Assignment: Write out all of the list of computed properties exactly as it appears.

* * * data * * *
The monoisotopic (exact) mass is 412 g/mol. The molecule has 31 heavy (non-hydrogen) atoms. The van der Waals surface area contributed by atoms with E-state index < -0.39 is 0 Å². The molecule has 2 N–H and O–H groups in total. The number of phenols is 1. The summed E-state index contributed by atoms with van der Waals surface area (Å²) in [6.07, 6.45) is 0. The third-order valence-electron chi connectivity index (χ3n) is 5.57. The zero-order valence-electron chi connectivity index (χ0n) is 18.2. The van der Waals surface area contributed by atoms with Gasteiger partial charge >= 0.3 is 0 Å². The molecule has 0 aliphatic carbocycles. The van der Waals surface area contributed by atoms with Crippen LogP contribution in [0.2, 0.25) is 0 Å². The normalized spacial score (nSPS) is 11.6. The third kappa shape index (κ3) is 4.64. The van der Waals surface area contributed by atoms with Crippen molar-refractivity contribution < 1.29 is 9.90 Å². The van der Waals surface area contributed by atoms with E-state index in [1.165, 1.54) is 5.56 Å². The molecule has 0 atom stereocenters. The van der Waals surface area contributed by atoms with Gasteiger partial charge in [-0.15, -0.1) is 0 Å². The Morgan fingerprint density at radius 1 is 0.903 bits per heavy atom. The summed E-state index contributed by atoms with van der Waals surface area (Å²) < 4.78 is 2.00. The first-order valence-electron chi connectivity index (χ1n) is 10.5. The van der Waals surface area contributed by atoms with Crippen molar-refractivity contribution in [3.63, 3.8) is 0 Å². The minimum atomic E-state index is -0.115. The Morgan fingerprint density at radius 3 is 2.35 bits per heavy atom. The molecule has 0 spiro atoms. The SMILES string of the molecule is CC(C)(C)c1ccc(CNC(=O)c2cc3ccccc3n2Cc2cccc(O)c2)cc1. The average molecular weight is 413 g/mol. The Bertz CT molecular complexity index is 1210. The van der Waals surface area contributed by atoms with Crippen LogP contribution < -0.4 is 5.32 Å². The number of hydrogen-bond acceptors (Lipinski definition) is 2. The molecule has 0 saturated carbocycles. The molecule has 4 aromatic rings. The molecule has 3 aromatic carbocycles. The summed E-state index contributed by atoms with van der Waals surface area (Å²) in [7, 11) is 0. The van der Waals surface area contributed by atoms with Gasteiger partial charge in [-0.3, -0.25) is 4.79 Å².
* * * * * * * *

The monoisotopic (exact) mass is 412 g/mol. The molecule has 31 heavy (non-hydrogen) atoms. The van der Waals surface area contributed by atoms with E-state index < -0.39 is 0 Å². The molecule has 2 N–H and O–H groups in total. The number of phenols is 1. The summed E-state index contributed by atoms with van der Waals surface area (Å²) in [6.07, 6.45) is 0. The third-order valence-electron chi connectivity index (χ3n) is 5.57. The zero-order valence-electron chi connectivity index (χ0n) is 18.2. The van der Waals surface area contributed by atoms with Gasteiger partial charge >= 0.3 is 0 Å². The molecule has 0 aliphatic carbocycles. The van der Waals surface area contributed by atoms with Crippen LogP contribution in [0.2, 0.25) is 0 Å². The normalized spacial score (nSPS) is 11.6. The third kappa shape index (κ3) is 4.64. The van der Waals surface area contributed by atoms with Crippen molar-refractivity contribution < 1.29 is 9.90 Å². The van der Waals surface area contributed by atoms with E-state index in [1.165, 1.54) is 5.56 Å². The molecule has 0 atom stereocenters. The van der Waals surface area contributed by atoms with Gasteiger partial charge in [-0.15, -0.1) is 0 Å². The Morgan fingerprint density at radius 1 is 0.903 bits per heavy atom. The summed E-state index contributed by atoms with van der Waals surface area (Å²) < 4.78 is 2.00. The first-order valence-electron chi connectivity index (χ1n) is 10.5. The van der Waals surface area contributed by atoms with Crippen molar-refractivity contribution in [3.63, 3.8) is 0 Å². The minimum atomic E-state index is -0.115. The Morgan fingerprint density at radius 3 is 2.35 bits per heavy atom. The molecule has 0 spiro atoms. The SMILES string of the molecule is CC(C)(C)c1ccc(CNC(=O)c2cc3ccccc3n2Cc2cccc(O)c2)cc1. The average molecular weight is 413 g/mol. The Bertz CT molecular complexity index is 1210. The van der Waals surface area contributed by atoms with Crippen LogP contribution < -0.4 is 5.32 Å². The number of hydrogen-bond acceptors (Lipinski definition) is 2. The molecule has 0 saturated carbocycles. The molecule has 4 aromatic rings. The molecule has 3 aromatic carbocycles. The summed E-state index contributed by atoms with van der Waals surface area (Å²) in [7, 11) is 0. The van der Waals surface area contributed by atoms with Gasteiger partial charge in [-0.3, -0.25) is 4.79 Å².